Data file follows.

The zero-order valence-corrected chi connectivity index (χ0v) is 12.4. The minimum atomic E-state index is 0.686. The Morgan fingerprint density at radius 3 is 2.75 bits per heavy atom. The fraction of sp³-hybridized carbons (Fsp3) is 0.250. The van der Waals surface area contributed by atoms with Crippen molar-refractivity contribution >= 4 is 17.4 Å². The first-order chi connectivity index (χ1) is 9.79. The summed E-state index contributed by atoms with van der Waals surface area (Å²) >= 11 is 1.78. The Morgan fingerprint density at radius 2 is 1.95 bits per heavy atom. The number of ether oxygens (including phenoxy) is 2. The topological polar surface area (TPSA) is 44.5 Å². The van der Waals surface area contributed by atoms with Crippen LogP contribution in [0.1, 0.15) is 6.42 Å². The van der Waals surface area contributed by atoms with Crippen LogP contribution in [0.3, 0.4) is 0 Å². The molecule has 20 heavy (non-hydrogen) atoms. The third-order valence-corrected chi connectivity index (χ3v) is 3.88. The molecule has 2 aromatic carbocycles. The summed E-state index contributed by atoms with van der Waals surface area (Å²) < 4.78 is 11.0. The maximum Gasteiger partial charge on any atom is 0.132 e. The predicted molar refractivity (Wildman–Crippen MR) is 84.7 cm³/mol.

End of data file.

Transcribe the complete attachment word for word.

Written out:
The zero-order valence-corrected chi connectivity index (χ0v) is 12.4. The minimum atomic E-state index is 0.686. The Morgan fingerprint density at radius 3 is 2.75 bits per heavy atom. The fraction of sp³-hybridized carbons (Fsp3) is 0.250. The van der Waals surface area contributed by atoms with Crippen molar-refractivity contribution >= 4 is 17.4 Å². The first-order chi connectivity index (χ1) is 9.79. The summed E-state index contributed by atoms with van der Waals surface area (Å²) >= 11 is 1.78. The Morgan fingerprint density at radius 2 is 1.95 bits per heavy atom. The number of ether oxygens (including phenoxy) is 2. The topological polar surface area (TPSA) is 44.5 Å². The van der Waals surface area contributed by atoms with Crippen LogP contribution in [0.1, 0.15) is 6.42 Å². The van der Waals surface area contributed by atoms with Crippen LogP contribution in [0.3, 0.4) is 0 Å². The molecule has 20 heavy (non-hydrogen) atoms. The third-order valence-corrected chi connectivity index (χ3v) is 3.88. The molecule has 2 aromatic carbocycles. The summed E-state index contributed by atoms with van der Waals surface area (Å²) < 4.78 is 11.0. The maximum Gasteiger partial charge on any atom is 0.132 e. The predicted molar refractivity (Wildman–Crippen MR) is 84.7 cm³/mol.